11 January 2010

Google Guideline - How spiders view your site

In its "Guidelines for Webmasters" document Google notes that "search engine spiders see your site much as Lynx would".

A web spider is a program that searches through the internet for content (see here for more definitions.)

Lynx is a web browser that was used in the good old days of internet before we had fancy things like mouses, graphics, or sliced bread. Put very simply Lynx is a bareboned web browser that supports a minimal set of features. You can download a free copy from this website. There are other uses for Lynx other than SEO (such as pinging a webpage in a crontab), but for SEO it is mainly used for usability and visibility testing.

If you don't feel like installing new software there are a number of online spider emulators that will try to show you how a spider views your website. One that I found is available here.

Now that we have the means to see how Google spiders view our website we can have a look at what implications the guideline has for our site.

Firstly we need to realize that search spiders "crawl" through your site by following links. Obviously if a spider is unable to read a link then it won't find the page the link points to.

Certain technologies like can make links invisible to spiders. Google can now index text from Flash files and supports common Javascript methods. They don't currently support Microsoft Silverlight so you should avoid using it (it's probably a good idea to steer away from Microsoft proprietory formats anyway no matter how much crazy monkey man screams "developers!" and sweats in his blue shirt).

Google maintains an easy-to-read list of technologies that it supports. You can find it online here.

View your site in a spider emulator or Lynx and make sure that you can navigate through the links. If you can't then there is a good chance that Google can't either.

One way to nudge spiders along is to provide a sitemap. This also helps your human readers. Remember that Google does not like you to have more than 100 links on a page so if you have a large site try to identify key pages rather than providing an exhaustive list.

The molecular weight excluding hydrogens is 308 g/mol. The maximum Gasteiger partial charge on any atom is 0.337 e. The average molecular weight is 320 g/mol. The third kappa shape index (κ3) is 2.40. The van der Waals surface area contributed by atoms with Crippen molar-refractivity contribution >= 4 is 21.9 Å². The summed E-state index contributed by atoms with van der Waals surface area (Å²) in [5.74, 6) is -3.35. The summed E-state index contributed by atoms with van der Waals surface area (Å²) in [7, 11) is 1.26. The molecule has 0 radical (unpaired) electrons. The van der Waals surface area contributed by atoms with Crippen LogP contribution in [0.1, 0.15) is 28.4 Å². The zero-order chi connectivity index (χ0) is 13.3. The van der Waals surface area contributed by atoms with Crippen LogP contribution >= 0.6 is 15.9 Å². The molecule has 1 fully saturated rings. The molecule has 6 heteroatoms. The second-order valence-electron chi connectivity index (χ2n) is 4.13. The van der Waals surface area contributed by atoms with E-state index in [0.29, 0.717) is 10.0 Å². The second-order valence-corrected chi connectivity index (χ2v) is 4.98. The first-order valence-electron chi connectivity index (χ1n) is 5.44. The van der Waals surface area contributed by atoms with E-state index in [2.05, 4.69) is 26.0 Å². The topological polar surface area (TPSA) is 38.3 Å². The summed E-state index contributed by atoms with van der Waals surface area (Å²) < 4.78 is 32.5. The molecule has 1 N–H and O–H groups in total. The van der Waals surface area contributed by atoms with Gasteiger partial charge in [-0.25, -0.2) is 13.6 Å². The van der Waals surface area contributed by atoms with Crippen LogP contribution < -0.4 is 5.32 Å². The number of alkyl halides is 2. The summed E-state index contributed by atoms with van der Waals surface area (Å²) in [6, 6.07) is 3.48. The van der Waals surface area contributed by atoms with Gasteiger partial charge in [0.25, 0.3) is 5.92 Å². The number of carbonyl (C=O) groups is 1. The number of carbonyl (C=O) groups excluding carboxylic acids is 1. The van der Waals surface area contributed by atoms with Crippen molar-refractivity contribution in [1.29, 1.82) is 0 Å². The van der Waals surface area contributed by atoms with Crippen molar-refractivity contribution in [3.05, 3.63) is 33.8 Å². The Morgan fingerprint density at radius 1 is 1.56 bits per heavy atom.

Some people argue that if you need a sitemap then your navigation system is flawed. Think about it - if your user can't get to content quickly through your navigation system then how good is your site at providing meaningful content? Personally I like to balance this out and provide sitemaps as an additional "bonus" while still ensuring that all my content is within 2 clicks of the landing page.

07 January 2010

Getting Google to notice you

Keep it simple

I've read so many articles by SEO experts outlining how to get a high position on search engines. After ranking a website at number 1, and keeping it there for well over a year now I can offer some solid advice.

The truth is that getting a good, sustainable ranking is a relatively simple affair. However, SEO experts want to make it sound as complicated as possible. How else will they be able to charge you their consultancy fee?

Before you continue reading my blog read this link:
Google Guidelines for Webmasters.

If you adhere to those guidelines you will get ranked.

Stating the bleeding obvious

Question: How does Google make money?
Answer: Primarily by selling advertising.

Question: How does Google make money from advertising?
Answer: By getting lots of people to look at it and click through to their clients

Question: How does Google get lots of people to look at their adverts?
Answer: By have a good service that they want to use (the search engine)

Question: How does Google get people to click to visit their clients?
Answer: By showing adverts that are relevant to the user.

Helping Google for fun and profit

Too many SEO's spend time trying to manipulate Google. You really should be spending your time and effort trying to help Google make money. If you understand my logic above you will create sites that are useful and valuable to users. This makes it easier for Google to provide its users with meaningful search results. This makes it easier for Google to make money.

The mantra "content is king" is a direct consequence of following this logic. If you provide lots of valuable content then Google will see that your site is useful to users and will promote it in its search rankings.

The more money Google can make from indexing your site, the higher it will rank. Google is not a charity, that's why the owners have private jets and an airport to park them on.

If you make their life easy they will love you. If you try to trick them they will punish you. I always assume that the people at Google are cleverer than me. Matt Cutts academic record is enough to convince me not to try to be clever, for example.

Moving onwards with SEO

I'll spend some time examining the various Google guidelines over some postings in the future. To a newcomer they may seem pretty daunting.